Günter Burkhardt

Adlung Spiele 2001

Awards: none



The topic of the game is the building of a Railroad from the Cape of Africa up to Cairo, a task which even in our modern times has not yet been completed. The players take up the roles of different railbuilding companies, each equipped with a starting-capital of 100 Pounds. The first company which will have succeeded in building 8 pieces of track through different kinds of Landscape will have won the game.


At the beginning of a round, as many landscape cards as there are players will be available for auction. Apart from displaying a type of landscape (river, mountain, desert etc.) these cards also have a value and a track building capacity. In turn, the players will secretly bid money in order to be the first player to chose from the cards, and once all players have placed their bets these are revealed simultaneously. The player who has paid the highest amount gets to chose his landscape first, and the other players will follow in the order of their bets. The players then place the new landscape in front of their engines, and the railbuilding process will start. Each landscape needs a certain number of rails in order to be crossed, and the number of rails needed increases the more difficult the terrain becomes. In order to get the number of rails needed, the players can take the track building capacity of the landscape into their calculation, but that alone is never sufficient to complete the track through the landscape. Thus, a new landscape-card from the stockpile is revealed and the current player may decide to use the track building capacity of this card in addition the the track building capacity which he already has in order to complete the track through his landscape. This works if the number of tracks meets the number of tracks needed to cross the landscape, and a player also can take additional tracks for a price of 10 Pounds (this is rarely done due to the high price). If the track is built through the landscape, the card is turned over to its track side and the train may move forwards, but if the player should not be able to build a track he gives the landscape card which he revealed to get an additional track building allowance to the next player who adds yet another card and then may decide whether he has enough track building allowance to build his track. Rivers are the most difficult landscapes to cross because the players have to meet a high demand of track building allowance, but on the other hand a player who waits in front of a river will get bonus cards whenever other players build tracks. As said before, the first player who succeeds in crossing 8 landscapes wins the game.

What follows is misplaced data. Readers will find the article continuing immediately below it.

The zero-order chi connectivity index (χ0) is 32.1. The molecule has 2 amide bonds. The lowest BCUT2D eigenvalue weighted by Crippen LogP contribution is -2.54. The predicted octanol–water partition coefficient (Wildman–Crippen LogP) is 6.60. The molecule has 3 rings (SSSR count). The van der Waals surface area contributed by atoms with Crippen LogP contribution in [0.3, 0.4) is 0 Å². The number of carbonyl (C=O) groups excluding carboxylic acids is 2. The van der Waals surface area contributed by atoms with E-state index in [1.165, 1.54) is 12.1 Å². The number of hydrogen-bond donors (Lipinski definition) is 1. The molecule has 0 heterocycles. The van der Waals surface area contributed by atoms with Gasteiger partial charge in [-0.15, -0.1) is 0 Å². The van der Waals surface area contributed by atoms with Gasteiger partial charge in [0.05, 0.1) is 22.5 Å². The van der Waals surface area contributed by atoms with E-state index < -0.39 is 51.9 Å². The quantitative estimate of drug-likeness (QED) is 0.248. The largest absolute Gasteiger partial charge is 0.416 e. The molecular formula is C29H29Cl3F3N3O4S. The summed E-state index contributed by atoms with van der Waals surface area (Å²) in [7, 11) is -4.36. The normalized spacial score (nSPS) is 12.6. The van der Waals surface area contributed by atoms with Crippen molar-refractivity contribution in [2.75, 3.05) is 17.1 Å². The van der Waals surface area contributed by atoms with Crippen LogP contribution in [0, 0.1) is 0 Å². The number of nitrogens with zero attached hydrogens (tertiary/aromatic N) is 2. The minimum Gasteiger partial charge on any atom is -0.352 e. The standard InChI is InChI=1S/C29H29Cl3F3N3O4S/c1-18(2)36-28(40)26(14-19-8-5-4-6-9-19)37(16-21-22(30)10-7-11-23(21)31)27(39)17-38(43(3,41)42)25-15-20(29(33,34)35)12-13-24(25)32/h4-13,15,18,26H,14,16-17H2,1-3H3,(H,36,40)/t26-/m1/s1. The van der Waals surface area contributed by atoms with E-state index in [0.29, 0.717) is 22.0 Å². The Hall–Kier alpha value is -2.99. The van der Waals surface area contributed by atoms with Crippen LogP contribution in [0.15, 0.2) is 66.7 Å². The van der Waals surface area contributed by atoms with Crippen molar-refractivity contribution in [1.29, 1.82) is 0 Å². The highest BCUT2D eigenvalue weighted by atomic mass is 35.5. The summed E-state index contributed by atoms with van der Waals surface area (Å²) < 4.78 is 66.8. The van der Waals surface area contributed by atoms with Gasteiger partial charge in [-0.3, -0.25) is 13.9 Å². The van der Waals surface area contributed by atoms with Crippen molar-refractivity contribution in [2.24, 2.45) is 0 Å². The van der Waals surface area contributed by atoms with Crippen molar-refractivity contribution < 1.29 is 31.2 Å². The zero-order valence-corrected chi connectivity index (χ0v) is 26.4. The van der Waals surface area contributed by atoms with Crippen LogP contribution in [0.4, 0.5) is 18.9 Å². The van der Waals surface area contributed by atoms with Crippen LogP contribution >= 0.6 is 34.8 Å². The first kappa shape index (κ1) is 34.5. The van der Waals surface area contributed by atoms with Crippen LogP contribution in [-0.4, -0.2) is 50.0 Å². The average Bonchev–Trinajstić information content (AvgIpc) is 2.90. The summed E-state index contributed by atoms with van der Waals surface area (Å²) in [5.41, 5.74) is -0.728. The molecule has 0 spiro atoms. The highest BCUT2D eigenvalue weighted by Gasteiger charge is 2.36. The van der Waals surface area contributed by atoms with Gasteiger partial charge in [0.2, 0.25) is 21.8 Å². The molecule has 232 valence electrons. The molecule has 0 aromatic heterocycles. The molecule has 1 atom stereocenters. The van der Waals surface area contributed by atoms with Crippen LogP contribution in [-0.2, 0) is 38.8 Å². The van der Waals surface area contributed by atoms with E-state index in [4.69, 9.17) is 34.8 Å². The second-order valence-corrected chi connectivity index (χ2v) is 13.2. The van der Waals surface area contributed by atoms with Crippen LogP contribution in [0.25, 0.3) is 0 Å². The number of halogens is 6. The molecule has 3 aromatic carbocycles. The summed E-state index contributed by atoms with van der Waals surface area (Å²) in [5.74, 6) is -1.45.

The game is very easy to learn and play, but it features a very nice playing mechanism and good strategy-options for the players. Especially for a cardgame with a price of only 10 DM the game has an outstanding quality.

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Copyright © 2006 Frank Schulte-Kulkmann, Essen, Germany